PT Barnum famously said there is a sucker born every minute.
But what’s commonly not said is a couple of very important corollaries to that statement.
The first is that suckers are suckers because they are willing to believe something that is too good to be true.
Now, why would somebody willingly believe something that is too good to be true?
Love Hate Money
A lot of people have a lot of confused beliefs about money.
One common belief about money is that it is bad, or evil, or those who crave money are evil.
But at the same time, very few people would reject an offer of risk free, no strings money.
Similar beliefs exist around ideas surrounding popularity and fame.
We tend to get angry at people who achieve fame and money relatively easily.
But if somebody came to your house, and said you had the perfect look for their product line, and all you had to do to make a bunch of commercials and you’d be rich and famous, we’d all accept that.
Yet that’s exactly why most people are rich and famous.
They are lucky in how they look.
They are lucky in what they can do.
They are lucky in their connections.
One of the Laws of Power is to criticize what you can’t get.
This is essentially the sour grapes theory.
We do this because it protects our ego.
We could admit they are lucky, and they a rich, while we are unlucky, and we are poor.
But that would make us feel like crap.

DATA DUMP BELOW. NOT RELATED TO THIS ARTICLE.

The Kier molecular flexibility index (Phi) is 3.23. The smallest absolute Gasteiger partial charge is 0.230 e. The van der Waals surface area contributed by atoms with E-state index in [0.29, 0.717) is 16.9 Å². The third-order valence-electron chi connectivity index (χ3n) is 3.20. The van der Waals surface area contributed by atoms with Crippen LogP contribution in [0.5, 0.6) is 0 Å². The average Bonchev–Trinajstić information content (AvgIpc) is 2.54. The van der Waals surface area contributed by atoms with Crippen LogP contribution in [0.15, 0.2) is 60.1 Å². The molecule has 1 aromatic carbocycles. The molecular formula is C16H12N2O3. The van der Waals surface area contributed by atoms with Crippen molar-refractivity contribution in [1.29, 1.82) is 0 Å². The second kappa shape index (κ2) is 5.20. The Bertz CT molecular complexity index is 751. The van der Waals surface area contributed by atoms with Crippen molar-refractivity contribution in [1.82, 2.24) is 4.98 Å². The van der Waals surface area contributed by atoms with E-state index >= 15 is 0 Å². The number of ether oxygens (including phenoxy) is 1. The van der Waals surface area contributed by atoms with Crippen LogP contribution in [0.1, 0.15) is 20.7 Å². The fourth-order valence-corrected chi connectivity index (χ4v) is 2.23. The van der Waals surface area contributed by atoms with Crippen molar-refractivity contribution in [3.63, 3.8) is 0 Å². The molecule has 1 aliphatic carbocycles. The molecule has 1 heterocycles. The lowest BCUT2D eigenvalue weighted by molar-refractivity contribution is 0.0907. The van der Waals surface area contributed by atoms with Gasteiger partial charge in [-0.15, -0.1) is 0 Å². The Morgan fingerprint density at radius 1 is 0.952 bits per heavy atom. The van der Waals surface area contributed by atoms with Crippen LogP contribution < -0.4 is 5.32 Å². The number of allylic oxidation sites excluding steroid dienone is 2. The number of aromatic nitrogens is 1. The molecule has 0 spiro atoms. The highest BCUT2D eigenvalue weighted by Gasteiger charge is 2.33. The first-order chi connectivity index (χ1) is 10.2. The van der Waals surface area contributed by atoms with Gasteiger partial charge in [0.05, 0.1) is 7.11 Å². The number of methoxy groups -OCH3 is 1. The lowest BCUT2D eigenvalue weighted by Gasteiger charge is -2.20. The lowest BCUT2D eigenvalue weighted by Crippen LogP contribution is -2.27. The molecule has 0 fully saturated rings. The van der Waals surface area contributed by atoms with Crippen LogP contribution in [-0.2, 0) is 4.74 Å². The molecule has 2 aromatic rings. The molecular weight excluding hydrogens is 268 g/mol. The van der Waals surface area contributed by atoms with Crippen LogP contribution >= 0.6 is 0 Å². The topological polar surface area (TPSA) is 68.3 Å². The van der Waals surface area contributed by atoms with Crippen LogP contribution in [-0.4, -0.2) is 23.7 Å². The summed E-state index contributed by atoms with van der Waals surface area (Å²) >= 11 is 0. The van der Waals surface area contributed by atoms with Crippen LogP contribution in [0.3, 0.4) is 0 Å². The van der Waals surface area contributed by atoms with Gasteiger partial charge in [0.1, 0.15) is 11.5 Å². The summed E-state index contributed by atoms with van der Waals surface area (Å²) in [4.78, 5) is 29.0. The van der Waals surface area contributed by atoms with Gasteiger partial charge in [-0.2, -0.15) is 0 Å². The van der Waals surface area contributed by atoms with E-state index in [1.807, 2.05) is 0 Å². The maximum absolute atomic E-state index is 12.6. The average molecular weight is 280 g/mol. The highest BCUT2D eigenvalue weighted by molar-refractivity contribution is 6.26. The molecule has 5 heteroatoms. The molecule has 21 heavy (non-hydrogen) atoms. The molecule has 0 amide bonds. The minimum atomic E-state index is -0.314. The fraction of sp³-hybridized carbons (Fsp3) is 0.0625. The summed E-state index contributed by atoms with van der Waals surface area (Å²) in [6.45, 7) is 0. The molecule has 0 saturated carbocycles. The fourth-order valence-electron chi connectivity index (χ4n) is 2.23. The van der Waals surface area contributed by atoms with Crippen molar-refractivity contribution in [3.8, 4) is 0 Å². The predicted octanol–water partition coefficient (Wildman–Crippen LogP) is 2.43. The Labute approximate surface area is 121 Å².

So we pretend we don’t want what they have.
One common way that rulers and elites and those with wealth keep their wealth is to create ruling ideas that money is bad or evil.
A very common ruling technique was employed in both the Roman Empire and in Samurai Japan.
Once the Roman Empire accepted Christianity as their main religion, they highlighted the idea that it’s good to be poor.
Eye Of A Needle
That the richer you are, the harder it is to get into heaven.
This is something poor people would readily believe.
It worked for both rich and poor.
It kept poor people from wanting to become rich, because being poor was holy and being rich was evil.
But from the rich elite’s perspective, it kept them from needing to worry about competition for power and wealth.
The same strategy was applied to feudal Japan.
The Samurai essentially had to take a vow of poverty.
It was considered noble to be a poor farmer, just barely having enough food to live.
The merchants, the people who actually kept goods flowing through the economy, were considered to be the lowest class.
Inoculation Against Competition
It was an ingenious way of keeping them in their place.
A class structure that put the noble poor above the potentially wealthy merchants.
The second corollary to PT Barnum’s statement is that you can’t con an honest man.
Because honest people believe that in order to succeed at anything, you must put in a lot of work and effort.
Risks and Effort
In order to succeed in anything, you must take risks, accept failure learn from your success.
Honest people understand that becoming rich and famous, if done honestly is the most noble thing you can do.
To create something that a large number of people value and are willing to pay you for.
Honest Riches Are Fantastic
To honestly become rich.
To honestly become famous.
To honestly become admired by the masses.
Do this and you’ll prove everybody wrong.
Mind Persuasion has plenty of books and courses to teach you how to speak hypnotically and persuasively.